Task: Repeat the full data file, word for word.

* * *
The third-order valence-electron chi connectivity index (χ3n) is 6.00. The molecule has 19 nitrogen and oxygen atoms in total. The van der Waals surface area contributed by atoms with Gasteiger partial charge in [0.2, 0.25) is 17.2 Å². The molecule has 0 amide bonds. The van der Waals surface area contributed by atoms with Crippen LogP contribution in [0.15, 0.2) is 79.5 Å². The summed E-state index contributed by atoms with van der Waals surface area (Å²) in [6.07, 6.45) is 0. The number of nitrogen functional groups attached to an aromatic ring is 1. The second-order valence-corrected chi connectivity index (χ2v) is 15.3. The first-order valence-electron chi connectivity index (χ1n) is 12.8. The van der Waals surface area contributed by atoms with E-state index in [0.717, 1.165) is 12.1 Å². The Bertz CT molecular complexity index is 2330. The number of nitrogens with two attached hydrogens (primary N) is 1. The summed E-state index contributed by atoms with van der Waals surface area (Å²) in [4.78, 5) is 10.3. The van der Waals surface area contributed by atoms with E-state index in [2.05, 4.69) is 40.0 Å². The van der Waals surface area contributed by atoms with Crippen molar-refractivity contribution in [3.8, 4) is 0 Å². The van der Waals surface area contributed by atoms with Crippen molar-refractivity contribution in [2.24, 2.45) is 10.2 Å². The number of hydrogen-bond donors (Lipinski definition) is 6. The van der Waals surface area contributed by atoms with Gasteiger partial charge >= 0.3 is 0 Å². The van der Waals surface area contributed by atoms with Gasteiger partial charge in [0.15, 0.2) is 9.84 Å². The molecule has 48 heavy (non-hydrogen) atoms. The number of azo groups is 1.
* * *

The third-order valence-electron chi connectivity index (χ3n) is 6.00. The molecule has 19 nitrogen and oxygen atoms in total. The van der Waals surface area contributed by atoms with Gasteiger partial charge in [0.2, 0.25) is 17.2 Å². The molecule has 0 amide bonds. The van der Waals surface area contributed by atoms with Crippen LogP contribution in [0.15, 0.2) is 79.5 Å². The summed E-state index contributed by atoms with van der Waals surface area (Å²) in [6.07, 6.45) is 0. The number of nitrogen functional groups attached to an aromatic ring is 1. The second-order valence-corrected chi connectivity index (χ2v) is 15.3. The first-order valence-electron chi connectivity index (χ1n) is 12.8. The van der Waals surface area contributed by atoms with E-state index in [0.717, 1.165) is 12.1 Å². The Bertz CT molecular complexity index is 2330. The number of nitrogens with two attached hydrogens (primary N) is 1. The summed E-state index contributed by atoms with van der Waals surface area (Å²) in [4.78, 5) is 10.3. The van der Waals surface area contributed by atoms with E-state index in [2.05, 4.69) is 40.0 Å². The van der Waals surface area contributed by atoms with Crippen molar-refractivity contribution in [3.8, 4) is 0 Å². The van der Waals surface area contributed by atoms with Crippen molar-refractivity contribution in [2.24, 2.45) is 10.2 Å². The number of hydrogen-bond donors (Lipinski definition) is 6. The van der Waals surface area contributed by atoms with Gasteiger partial charge >= 0.3 is 0 Å². The van der Waals surface area contributed by atoms with Gasteiger partial charge in [0.15, 0.2) is 9.84 Å². The molecule has 48 heavy (non-hydrogen) atoms. The number of azo groups is 1.